Monday, March 28, 2005

Beyond Hotel Rwanda

As I wrote previously, I was moved by Hotel Rwanda.

I must admit to being embarrassed by how little I know about that conflict. In fact, I know very little about many of the conflicts on the whole continent. Maybe it is one of the luxuries of being an American -- our news organizations are just not geared to cover international news. For many of us, ignorance truly is bliss.

But, I want to know more. So, I picked up, We Wish to Inform You That Tomorrow We Will be Killed With Our Families: Stories from Rwanda. I am about a third of the way through it. What amazes me most, so far, is how my own preconceived notions about the conflict were just dead wrong.

I believed, going in, that this conflict, like many of the others in Africa, was probably caused by colonialism and the seemingly random lines that created countries, dividing some tribes, while putting other tribes together. Yet, that seems not to be the case. While the Germans and the Belgians may have helped fuel the conflict in other ways, this was not a case of political geography. As I understand it, The Hutus and Tutis had coexisted in Rwanda for a significant period of time. Yet, even through their coexistence had managed to retain their individual tribal identities.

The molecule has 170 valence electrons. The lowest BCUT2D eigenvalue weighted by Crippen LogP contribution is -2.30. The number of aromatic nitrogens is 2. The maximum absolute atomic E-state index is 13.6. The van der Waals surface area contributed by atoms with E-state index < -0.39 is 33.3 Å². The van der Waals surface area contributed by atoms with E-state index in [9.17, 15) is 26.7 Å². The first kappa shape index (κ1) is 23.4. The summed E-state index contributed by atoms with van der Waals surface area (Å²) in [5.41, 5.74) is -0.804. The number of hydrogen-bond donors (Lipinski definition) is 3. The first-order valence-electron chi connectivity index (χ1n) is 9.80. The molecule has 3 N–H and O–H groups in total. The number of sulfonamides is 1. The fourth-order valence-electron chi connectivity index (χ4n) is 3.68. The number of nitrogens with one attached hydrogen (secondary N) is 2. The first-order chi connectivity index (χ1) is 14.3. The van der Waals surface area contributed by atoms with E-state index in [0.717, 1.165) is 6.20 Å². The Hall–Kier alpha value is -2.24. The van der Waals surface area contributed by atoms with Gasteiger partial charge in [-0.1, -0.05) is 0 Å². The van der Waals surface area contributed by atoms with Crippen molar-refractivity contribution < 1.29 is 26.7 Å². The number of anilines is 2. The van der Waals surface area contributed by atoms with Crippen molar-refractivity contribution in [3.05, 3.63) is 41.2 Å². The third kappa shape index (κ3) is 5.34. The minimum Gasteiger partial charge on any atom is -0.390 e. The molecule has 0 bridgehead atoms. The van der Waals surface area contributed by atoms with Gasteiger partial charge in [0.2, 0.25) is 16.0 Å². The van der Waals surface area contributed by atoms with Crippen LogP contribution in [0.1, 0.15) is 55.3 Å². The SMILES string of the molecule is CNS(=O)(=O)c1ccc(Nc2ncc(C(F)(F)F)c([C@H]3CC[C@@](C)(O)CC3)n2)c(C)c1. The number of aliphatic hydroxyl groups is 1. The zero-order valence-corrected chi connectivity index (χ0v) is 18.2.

I will write more as I move forward with the book.


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